Introductory Remarks:

The following document comprises a collation of texts, scans and miscellaneous communications pertaining to the discovery and presentation of various ‘other-terrestrial’ objects sourced in the town of Lanark, Scotland. ‘Lanark’ itself, derived from the Cumbric Lanerc, means ‘clear space, glade’; as such, this dossier endeavours to provide as lucid as possible account of the events, discourse and research surrounding the objects in question.
The reader will find emails, notes, web content, diary entries, essays, reports and lectures all dating from 1987 to the present. While presented in chronological order, with editorial preamble, I make no attempt at directing the analysis of such content’s comprehension. The nature of this topic is a density of mystery, a simultaneous glut and dearth of information. As such, I wish that those who find themselves in its possession make their own minds of the events that occurred in the lead up to this quite remarkable installation project, whose imminent existence I was made aware of by a certain Lanark Artefax. Regarding the exhibition itself, I am still gathering details.
As the archivist, I identify myself as Dr. Aidan Gray; a doctoral graduate of Atmospheric Chemistry from the University of Glasgow. I spent my inaugural research focusing on the holy triad of ethnography, human geography and atmospheric chemistry: topics I believe interpenetrate one another in manners of deep profundity. I do not believe it possible to study environmental phenomenon without considering mythological, historical and civic contexts, and as such my research has always encompassed aspects of both the physical and social sciences.
Born in Lanark, my parents moved to Missouri while I was six. Lost in the spaciousness of that state, the towns I lived in, the overwhelming clearness of the sky, my midwestern childhood was spent longing for Scotland--for tall dark pines, the sticky ubiquity of rain, the smell of woodsmoke wafting through kitchen windows, the everyday bustle and ease of a historic market town. What appeared in great American profusion never quite met the particular parochial enchantments of my birthplace. As such, I found myself returning on the pretense of studying and quickly fell in love with the area again. Unfortunately, my PhD did not result in immediate employment and I was forced to return to the States for work--to be once again a small fish in a sprawling pond. Many years passed before circumstances brought me back to Scotland, armed this time with a hearty capacity for wonder, but also that Missourian scepticism that so befits a scientific career.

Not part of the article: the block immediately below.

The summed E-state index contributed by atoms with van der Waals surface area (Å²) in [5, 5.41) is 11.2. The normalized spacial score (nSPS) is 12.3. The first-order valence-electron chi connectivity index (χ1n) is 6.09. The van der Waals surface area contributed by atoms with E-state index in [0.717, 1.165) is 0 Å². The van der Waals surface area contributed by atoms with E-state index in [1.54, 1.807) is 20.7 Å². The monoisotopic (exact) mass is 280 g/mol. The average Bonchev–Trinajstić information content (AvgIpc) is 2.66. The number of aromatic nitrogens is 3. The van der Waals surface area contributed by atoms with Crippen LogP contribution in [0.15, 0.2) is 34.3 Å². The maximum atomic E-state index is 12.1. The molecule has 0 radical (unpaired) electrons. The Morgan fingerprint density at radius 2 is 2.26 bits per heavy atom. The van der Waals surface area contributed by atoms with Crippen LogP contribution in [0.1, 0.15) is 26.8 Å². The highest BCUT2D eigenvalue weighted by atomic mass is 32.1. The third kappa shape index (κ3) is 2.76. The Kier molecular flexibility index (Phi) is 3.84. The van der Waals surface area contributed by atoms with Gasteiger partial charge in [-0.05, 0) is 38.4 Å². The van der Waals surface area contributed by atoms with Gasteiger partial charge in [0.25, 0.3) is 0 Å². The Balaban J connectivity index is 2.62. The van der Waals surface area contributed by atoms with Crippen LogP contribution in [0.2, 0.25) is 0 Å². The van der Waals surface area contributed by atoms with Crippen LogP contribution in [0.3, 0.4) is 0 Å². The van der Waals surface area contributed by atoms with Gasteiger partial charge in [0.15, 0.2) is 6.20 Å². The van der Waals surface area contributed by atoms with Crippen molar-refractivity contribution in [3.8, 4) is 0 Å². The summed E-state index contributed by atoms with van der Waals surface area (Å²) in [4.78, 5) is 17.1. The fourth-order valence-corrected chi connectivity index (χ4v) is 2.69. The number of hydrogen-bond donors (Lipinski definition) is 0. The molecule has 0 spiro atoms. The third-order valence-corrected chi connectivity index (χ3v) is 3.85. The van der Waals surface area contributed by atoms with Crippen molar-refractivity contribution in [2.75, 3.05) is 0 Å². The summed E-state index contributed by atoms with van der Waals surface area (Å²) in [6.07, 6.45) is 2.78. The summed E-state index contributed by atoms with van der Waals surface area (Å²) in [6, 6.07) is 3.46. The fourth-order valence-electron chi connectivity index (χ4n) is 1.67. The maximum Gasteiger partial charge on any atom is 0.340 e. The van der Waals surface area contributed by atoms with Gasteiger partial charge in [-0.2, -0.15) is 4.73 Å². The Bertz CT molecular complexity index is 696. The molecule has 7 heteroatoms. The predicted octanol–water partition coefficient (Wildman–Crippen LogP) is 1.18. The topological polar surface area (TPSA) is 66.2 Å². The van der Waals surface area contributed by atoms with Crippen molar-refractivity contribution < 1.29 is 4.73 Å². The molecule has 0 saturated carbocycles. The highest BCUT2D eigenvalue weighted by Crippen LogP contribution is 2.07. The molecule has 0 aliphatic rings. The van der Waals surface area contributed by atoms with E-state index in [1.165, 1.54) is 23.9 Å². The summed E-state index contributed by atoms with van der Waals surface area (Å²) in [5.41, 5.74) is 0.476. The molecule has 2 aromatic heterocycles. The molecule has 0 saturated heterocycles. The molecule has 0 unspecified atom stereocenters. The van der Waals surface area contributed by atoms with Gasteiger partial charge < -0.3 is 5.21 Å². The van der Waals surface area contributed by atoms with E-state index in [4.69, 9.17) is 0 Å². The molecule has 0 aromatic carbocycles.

I write this to reassure the reader that the documents enclosed have been included with total faith in their veracity. My initiating encounters with material relating to a mysterious organisation, known as The Absent Material Gateway, can only skim the fringes of this shadowy conglomerate of men and conspiracy. I present this archive with the utmost conviction in the Gateway as both concrete force within the local economy and source of ethereal potential, with genuine links to technologies that transcend our everyday grasp of reality and matter. I believe that personal account, the subjective nuance of impression, is just as important for glimpsing the multi-faceted truths of such phenomena; as such, journal entries are shown alongside scientific documents with no hierarchy of epistemological distinction.
Tomorrow I set out to search once again for the objects themselves, to seek out that originary locus, the lodge of true discovery. After intricate discernment and calibration of climate data, I have pinpointed coordinates to a location in the Lanark Woods which I truly believe will unlock the secrets of these extraordinary objects. I implore you to join me, dear reader, in this momentous process of discovery. Apply both a scientist’s eye and an artist’s faith in strangeness and beauty. What follows may alarm or disturb, may enrich or bring joy. I can accept no responsibility beyond the archival impulse to present and curate, to offer what best account I can of this nebulous Gateway.

The Archivist
Dr. Aidan Gray